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Palliative Care Team eases burden for chronically ill

Personalized approach provides help with addressing complex needs

Living with chronic illness can be a stressful balancing act to deal with symptoms and maintain quality of life. There can be multiple specialists and differing priorities of the patient and family members. At CalvertHealth Medical Center, the Palliative Care team’s mission is to ease those burdens.

“Palliative care is there to provide relief for patients suffering from a chronic illness. Different from hospice care, palliative care helps patients with serious illnesses manage their symptoms in a manner that brings them comfort and a quality of life that is meaningful to them. The team is also there to determine what a patient and their family’s goals are and try to ensure the patient, family, and treatment team are all working together to achieve those goals,” said David Sacks, LCSW-C, ACHP-SW, Palliative Care Coordinator at CalvertHealth Medical Center.

Unlike hospice care, palliative care is not end-of-life care. Hospice is care for patients who are not responding to treatment or have decided to discontinue current treatments. Hospice patients have a prognosis of six months or less. In contrast, palliative care is for patients at any stage of their illness and can be provided alongside curative treatments.

“Patients do not need to be terminally ill. Many of our palliative patients have normal life expectancies, but are wrestling with symptoms like pain, shortness of breath, or anxiety to name a few, or are simply overwhelmed by multiple illnesses or a complicated medical regimen,” said Dr. Stephanie Carpenter, Director of Palliative Medicine of Southern Maryland.

Palliative care is provided both inside and outside the hospital setting. The interdisciplinary palliative care team consists of a provider (a physician or nurse practitioner), a social worker, a chaplain, and when necessary, a pharmacologist.

Focusing on Quality of Life

Palliative care is highly individualized for the patients and their families. Palliative visits allow more time than a typical doctor’s office visit to work through complex issues and for patients and loved ones to ask questions.

For example, a patient with advanced cancer may have failed first- or second-line treatment and may need to make a decision to pursue third-line treatment, which will increase symptoms and risks or adverse outcomes with less of a benefit. Or, a patient with dementia may not be eating and is getting weaker and the family has to make a decision whether or not to place a feeding tube. Palliative care helps patients and families such as these explore what quality of life looks like for them.

Palliative care also helps to fill the gaps that patients frequently find themselves in when they have several different specialists who focus on one specific part or system of the body. Palliative care focuses on the person and coordinates care between those specialists and manages symptoms.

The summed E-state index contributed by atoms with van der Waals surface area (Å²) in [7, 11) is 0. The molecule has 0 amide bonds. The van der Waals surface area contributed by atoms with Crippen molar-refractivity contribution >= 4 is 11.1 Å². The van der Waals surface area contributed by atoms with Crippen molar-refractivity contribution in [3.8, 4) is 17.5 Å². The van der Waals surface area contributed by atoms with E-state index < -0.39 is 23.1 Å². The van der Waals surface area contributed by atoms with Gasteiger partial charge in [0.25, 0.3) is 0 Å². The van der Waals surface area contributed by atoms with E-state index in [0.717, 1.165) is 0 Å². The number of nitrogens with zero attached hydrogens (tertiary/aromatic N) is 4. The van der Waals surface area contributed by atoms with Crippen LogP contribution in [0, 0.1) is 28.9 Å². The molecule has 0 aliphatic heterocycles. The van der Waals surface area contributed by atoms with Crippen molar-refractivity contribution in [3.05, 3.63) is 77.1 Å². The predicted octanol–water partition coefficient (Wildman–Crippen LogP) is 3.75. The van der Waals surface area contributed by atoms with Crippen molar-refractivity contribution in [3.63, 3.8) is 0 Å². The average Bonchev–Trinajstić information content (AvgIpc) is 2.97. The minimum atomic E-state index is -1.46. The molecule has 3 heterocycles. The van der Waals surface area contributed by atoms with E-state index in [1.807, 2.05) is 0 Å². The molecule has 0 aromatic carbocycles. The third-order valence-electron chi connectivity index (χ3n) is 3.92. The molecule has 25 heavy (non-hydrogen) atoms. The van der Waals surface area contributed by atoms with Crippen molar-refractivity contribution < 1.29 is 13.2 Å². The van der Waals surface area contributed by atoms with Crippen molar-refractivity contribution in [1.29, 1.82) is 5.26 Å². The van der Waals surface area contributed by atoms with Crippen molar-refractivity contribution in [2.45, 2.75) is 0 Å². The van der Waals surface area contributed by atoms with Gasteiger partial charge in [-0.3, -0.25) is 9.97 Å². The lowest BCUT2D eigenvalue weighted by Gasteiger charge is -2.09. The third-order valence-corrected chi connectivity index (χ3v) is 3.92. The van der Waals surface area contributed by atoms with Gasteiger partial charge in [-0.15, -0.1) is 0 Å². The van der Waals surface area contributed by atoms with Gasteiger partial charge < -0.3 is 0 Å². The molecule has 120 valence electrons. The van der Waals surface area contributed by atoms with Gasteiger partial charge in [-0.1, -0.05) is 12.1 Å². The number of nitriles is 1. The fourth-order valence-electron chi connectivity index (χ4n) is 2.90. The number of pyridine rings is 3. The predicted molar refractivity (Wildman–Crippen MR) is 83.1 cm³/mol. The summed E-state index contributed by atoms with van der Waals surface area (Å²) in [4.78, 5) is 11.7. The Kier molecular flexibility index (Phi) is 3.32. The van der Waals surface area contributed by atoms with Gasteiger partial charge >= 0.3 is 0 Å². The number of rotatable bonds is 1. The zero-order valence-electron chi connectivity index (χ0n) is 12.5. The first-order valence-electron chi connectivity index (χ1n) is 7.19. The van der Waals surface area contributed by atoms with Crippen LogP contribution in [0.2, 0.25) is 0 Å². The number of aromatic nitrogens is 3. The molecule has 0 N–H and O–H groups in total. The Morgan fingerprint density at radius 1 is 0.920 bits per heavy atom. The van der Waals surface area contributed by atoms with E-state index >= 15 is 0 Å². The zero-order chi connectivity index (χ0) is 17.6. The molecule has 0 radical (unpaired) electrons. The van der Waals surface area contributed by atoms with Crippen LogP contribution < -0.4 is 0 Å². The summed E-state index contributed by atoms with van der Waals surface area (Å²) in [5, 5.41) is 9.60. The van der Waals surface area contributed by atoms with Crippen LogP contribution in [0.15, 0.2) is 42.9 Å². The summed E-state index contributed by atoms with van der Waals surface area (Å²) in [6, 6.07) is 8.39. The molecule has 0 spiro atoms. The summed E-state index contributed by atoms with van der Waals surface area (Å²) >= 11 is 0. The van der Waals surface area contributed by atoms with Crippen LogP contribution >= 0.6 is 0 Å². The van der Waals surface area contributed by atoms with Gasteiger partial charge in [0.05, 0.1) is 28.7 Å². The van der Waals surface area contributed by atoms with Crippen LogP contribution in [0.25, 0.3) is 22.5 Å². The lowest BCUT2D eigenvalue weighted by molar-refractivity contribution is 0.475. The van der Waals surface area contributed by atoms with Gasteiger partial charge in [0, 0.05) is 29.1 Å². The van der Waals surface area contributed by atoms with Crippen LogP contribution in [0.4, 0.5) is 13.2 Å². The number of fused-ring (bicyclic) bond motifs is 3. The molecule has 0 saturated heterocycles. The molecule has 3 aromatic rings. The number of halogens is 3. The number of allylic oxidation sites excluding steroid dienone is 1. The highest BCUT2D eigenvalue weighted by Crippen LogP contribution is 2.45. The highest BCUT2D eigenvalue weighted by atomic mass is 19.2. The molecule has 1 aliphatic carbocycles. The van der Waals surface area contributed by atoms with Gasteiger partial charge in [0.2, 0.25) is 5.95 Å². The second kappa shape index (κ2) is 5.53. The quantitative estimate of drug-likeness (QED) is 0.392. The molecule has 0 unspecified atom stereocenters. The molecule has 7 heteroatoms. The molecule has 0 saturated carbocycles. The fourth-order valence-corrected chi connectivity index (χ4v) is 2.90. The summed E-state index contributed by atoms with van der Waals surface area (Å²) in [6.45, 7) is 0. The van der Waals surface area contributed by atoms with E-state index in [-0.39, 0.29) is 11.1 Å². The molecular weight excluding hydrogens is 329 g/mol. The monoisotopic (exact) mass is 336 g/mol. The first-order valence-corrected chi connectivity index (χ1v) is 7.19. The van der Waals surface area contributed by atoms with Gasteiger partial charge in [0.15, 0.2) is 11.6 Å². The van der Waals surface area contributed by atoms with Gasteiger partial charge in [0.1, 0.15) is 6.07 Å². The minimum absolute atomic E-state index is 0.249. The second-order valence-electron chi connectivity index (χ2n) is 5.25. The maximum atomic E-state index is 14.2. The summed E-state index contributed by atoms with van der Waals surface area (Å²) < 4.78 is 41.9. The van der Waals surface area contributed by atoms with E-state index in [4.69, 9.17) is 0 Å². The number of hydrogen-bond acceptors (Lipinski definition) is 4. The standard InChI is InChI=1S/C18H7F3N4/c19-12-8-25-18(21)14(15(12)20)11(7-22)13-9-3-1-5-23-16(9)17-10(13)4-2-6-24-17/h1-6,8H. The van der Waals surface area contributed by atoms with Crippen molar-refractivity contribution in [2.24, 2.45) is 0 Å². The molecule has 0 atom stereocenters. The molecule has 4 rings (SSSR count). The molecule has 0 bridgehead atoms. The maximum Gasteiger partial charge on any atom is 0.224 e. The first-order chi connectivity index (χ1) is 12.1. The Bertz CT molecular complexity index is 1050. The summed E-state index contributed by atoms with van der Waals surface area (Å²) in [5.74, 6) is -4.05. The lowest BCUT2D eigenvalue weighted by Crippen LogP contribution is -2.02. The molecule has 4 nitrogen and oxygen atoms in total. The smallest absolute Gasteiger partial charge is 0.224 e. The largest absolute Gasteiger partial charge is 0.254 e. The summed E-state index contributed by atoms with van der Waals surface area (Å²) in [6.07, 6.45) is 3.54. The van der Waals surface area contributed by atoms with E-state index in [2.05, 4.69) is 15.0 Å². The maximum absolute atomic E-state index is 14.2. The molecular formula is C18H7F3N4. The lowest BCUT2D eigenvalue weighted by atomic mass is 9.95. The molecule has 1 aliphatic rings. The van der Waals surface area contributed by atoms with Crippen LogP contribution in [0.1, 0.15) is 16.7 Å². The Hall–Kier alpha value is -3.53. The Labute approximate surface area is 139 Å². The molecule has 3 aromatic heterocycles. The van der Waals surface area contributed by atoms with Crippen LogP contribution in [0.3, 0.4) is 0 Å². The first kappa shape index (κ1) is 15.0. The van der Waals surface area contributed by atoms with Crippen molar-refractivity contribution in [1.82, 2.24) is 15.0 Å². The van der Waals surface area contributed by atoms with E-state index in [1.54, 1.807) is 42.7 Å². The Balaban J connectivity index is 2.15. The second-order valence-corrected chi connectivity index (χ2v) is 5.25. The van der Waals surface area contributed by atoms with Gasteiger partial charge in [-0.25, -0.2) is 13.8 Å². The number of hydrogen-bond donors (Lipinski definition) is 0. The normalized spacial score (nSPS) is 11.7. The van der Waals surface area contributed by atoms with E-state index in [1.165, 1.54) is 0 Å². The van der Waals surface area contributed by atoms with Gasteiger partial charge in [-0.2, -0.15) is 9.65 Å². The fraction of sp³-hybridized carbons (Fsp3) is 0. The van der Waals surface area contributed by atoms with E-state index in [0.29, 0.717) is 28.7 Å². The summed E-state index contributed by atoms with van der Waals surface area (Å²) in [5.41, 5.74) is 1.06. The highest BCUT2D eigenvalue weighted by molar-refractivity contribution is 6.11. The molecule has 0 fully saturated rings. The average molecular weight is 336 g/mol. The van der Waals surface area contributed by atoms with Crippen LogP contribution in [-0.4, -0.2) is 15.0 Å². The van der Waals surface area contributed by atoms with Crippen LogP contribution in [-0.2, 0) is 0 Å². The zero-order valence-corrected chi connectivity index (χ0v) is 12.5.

“Palliative care is better at seeing the bigger picture, seeing how things impact people emotionally, physically and spiritually. Palliative care takes that step back and asks what matters to the patient...there is no one size fits all. Each patient is different. Each patient dynamic is different,” said Marzi Viverette, CRNP, Palliative Care Nurse Practitioner.

The palliative care team can adjust medications, have a family meeting about goals of care, address the psychosocial needs and challenges of the patient, address spiritual needs, determine if the patient requires more follow-ups or referrals to other providers, assist in decision-making for current and future treatment options, manage symptoms and more.

Advocating for What’s Important to Patients Viverette said it’s important for her to help patients and families feel at peace with their decisions and to advocate for what is important to them. This takes extra time and an interdisciplinary team. Visits with patients usually last much longer than a typical 15-minute doctor’s office visit. This time is needed to gain the trust of the patients and their families to find out what they need and their motivations in order to help everyone.

“Palliative care is not hospice. It can be done alongside active treatments like chemotherapy, with progressive illnesses like heart failure and dementia. It’s not end-of-life care. What provides me the most joy in being able to do this is to bring to light and advocate for patients what’s most important to them,” said Viverette.

The process to receive palliative care depends on the location of the individual and whether or not they are in the hospital. In the hospital, usually, the treating provider places a referral for palliative care services or a referral is entered through a screening tool. However, individual patients may request a consult on their own. Patients in a nursing home are identified by a screening tool, provider assessment, RN observation or family request. If at home, the patient may be referred by their treating provider or self-referred.

Patients receiving palliative care while in the hospital meet with their palliative care team initially for an evaluation and then follow up as needed. Outside the hospital, the frequency is determined based on the patient’s specific needs. In Calvert County, palliative care is provided at CHMC, local nursing homes and in partnership with physician offices.

If you or a loved one would benefit from palliative care, contact 410.535.0412 or request a referral from your physician.
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